Per an e-mail request, except I want to move off this.
The Japan Today board has this debate going about how Japanese taxes are calculated. Myself, I don’t do these kind of debates because, like I mentioned, I am a CPA back home. So the basics of the American tax system, I would know those. Right?
I don’t do Japanese taxes of course. But I understand the basics of the Japanese personal income tax system. Especially, as a lot of it was created by an American, Professor Carl Shoup of Columbia University. It is the Shoup System, as far as I’m concerned. But the Japanese have tweaked it here and there, especially on the capital gains side.
From the Columbia University link above[, which had originally appeared in the obit from the New York Times,]
In 1949, an aide to General Douglas MacArthur invited Professor Shoup to Japan to help overhaul the tax system. In the late 1800’s, the Japanese had adopted both corporate and individual income taxes, but in a tour of the country, Professor Shoup heard complaints that the system was arbitrary. To remedy this, he and six other economists, a team known as the Shoup Mission, proposed a system under which companies that kept detailed records and filed an annual tax report would be freed from onerous audits and could take advantage of various tax breaks, including the ability to carry losses in bad years to offset taxes during highly profitable years. He had the forms printed in blue, after being advised that the Japanese like blue documents, as part of his effort to encourage voluntary compliance. The Japanese Diet enacted his proposals in 1950.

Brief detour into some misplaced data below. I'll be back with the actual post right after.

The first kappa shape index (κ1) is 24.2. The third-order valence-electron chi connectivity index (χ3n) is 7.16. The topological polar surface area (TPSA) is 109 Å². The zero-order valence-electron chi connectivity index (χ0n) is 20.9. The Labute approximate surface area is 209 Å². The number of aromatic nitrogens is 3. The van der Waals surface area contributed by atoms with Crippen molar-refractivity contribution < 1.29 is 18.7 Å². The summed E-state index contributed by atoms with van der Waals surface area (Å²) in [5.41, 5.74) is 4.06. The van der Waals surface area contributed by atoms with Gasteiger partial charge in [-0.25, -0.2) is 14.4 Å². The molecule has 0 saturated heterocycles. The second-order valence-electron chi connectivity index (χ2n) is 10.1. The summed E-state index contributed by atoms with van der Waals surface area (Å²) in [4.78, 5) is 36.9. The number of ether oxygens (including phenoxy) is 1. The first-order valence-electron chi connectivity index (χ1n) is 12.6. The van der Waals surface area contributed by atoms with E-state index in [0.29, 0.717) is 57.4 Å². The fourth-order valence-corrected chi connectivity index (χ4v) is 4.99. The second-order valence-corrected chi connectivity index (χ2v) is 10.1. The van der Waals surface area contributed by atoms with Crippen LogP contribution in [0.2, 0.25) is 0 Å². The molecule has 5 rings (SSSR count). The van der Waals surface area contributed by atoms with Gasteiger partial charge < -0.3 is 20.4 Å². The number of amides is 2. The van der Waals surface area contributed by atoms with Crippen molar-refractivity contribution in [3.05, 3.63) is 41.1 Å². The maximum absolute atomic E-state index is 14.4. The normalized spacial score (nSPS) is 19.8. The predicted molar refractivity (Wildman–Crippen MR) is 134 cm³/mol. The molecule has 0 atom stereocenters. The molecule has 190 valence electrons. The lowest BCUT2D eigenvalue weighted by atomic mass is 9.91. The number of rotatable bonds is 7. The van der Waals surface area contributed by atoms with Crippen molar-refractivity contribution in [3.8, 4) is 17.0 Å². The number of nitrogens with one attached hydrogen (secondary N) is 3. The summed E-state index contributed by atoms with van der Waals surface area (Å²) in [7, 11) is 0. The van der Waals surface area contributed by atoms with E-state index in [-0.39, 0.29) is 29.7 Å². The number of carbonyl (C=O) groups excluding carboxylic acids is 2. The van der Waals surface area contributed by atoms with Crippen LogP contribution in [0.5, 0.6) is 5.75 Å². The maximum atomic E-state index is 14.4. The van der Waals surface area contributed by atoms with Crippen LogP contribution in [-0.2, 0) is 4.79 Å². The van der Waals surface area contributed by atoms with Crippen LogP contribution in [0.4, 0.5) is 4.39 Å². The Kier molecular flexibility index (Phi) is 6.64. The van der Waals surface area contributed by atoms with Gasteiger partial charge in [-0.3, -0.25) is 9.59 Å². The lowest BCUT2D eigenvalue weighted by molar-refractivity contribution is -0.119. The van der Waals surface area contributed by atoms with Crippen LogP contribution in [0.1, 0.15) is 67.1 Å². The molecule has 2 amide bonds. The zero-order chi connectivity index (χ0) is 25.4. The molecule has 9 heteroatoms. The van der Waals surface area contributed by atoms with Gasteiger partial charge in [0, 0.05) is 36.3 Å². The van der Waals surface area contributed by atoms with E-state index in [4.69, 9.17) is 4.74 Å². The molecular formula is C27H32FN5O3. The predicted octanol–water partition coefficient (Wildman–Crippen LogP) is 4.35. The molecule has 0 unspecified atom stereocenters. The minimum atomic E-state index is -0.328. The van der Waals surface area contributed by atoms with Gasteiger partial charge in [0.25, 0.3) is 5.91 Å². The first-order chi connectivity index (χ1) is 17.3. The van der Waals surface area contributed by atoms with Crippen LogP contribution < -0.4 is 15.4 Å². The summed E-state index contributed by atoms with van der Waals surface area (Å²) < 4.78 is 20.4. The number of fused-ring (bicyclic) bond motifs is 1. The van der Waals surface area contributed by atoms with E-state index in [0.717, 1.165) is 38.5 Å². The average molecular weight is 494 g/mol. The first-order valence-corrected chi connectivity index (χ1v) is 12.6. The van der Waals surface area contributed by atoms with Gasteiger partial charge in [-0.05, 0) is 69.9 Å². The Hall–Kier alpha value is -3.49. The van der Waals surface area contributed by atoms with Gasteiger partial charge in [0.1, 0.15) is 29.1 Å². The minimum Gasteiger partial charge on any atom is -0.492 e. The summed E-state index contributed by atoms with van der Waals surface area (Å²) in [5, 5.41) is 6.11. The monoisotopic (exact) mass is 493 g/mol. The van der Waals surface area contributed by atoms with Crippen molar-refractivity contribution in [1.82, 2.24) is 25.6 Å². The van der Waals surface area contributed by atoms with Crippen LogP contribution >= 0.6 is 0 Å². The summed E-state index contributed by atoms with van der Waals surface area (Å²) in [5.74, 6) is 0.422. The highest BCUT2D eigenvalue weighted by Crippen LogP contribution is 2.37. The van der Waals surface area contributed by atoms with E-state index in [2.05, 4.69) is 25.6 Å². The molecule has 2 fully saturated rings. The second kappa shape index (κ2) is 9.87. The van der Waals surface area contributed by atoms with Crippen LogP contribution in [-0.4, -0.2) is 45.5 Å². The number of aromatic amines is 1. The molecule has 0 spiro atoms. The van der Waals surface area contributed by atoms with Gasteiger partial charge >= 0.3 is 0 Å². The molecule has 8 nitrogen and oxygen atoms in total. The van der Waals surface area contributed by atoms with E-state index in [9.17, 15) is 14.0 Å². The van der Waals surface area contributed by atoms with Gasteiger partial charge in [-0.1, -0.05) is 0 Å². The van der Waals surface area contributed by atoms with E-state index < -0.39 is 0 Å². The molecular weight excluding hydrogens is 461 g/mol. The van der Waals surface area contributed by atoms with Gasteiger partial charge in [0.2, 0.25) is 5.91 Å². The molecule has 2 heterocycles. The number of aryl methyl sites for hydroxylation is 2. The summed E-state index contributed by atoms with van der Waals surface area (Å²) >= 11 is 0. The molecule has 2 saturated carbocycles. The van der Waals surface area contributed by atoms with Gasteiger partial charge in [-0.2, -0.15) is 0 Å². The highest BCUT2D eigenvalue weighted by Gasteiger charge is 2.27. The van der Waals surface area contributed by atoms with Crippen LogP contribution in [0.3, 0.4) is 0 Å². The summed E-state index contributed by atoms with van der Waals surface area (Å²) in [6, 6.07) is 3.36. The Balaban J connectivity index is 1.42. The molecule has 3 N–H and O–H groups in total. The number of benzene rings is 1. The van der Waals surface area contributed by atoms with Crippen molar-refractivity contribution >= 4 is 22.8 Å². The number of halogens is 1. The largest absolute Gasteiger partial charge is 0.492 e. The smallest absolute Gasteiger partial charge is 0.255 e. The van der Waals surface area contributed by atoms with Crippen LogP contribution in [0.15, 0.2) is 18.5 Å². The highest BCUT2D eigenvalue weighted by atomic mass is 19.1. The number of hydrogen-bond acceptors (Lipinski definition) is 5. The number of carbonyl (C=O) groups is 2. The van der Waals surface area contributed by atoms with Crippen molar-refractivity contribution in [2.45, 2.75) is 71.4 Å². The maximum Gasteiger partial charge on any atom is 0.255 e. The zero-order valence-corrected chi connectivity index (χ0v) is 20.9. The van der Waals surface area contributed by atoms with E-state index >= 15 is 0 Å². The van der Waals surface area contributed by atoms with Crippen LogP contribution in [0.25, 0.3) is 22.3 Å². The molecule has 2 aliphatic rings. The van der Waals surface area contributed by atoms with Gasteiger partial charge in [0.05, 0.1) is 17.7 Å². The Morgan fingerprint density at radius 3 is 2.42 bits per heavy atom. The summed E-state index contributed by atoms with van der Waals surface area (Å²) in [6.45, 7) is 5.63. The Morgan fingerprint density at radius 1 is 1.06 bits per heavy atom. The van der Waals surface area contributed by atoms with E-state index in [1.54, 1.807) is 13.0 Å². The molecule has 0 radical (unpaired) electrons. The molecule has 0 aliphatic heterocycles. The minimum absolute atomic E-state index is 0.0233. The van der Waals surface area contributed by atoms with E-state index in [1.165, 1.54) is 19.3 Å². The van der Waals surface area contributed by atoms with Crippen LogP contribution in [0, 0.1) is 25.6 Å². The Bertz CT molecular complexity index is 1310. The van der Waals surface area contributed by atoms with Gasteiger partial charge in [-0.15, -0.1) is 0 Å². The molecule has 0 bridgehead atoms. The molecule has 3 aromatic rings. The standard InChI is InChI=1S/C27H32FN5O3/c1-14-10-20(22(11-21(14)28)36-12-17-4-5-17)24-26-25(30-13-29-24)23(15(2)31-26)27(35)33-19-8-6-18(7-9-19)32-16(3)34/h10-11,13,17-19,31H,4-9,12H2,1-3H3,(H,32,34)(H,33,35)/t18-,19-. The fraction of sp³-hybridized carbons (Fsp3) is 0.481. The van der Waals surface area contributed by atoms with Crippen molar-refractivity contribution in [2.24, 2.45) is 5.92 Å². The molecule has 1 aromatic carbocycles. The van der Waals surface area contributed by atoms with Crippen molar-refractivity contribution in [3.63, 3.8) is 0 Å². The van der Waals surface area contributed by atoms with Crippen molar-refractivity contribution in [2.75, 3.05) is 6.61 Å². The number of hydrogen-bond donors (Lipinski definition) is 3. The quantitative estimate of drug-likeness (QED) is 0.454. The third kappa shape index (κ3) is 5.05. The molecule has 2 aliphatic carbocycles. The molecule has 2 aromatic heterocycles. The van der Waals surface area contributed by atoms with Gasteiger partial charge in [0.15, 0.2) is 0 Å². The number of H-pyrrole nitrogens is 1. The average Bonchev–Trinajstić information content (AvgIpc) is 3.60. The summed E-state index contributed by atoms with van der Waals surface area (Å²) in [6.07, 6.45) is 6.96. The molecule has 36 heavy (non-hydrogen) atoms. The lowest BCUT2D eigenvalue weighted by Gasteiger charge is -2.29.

In recognition of his contributions, Emperor Hirohito twice decorated Professor Shoup with the Order of the Sacred Treasure. In 1991, the Toyota Motor Corporation gave $2 million to Columbia to endow a chair in Professor Shoup’s name.
So what Shoup recommended here was basically the progressive income tax. Later was tacked on a consumption tax (started at 3%, then went to 5%.) Professor Shoup went around the world advising on that.
Back to the specifics of Japanese personal tax.
Over on Japan Today, someone has confused gross income with taxable income. They appear furthermore to have confused an average tax rate with a marginal tax rate. This is one of that group that doesn’t want to pay into the Japanese National Health Insurance, and about the only reason I am putting up a post.
The city of Nagoya here produced a a very nice one-pager about how Residence or Resident’s Tax (one of the main income taxes in Japan) is calculated.
Here is a picture of it, too. These are all clickable, by the way:
Some nice person in Nagoya took a long time to put this thing together, and if you are interested in the topic, you should study it for a while.
The National Income tax here works similarly to the Residence tax—it’s really the other way around actually–but the same basic formula. The idea is that from your gross (total) income is subtracted a fairly large exemption. This exemption is based on nothing more than the fact that you have earned income. You don’t have to “find” things to claim it. You just get it.
After that, you are allowed to take other deductions from your gross income. In my 3,000,000 yen example yesterday, I took a statutory 380,000 yen personal exemption, and the deductions for pension and health insurance. (It’s an example, so your mileage may vary.)
So out of 3,000,000 yen gross, the taxable income was just 1,263,000 yen. It’s taxed at a rate of 5%, per this one stripped-down website’s chart. Or you can just look in the government’s own 2008 Income Tax Guide for Foreigners instruction booklet. The National Tax Agency here likes to move links around, so it’s my own PDF download. The standard deduction described in the Nagoya piece is on page 27-28 and the National Tax rates are on page 46.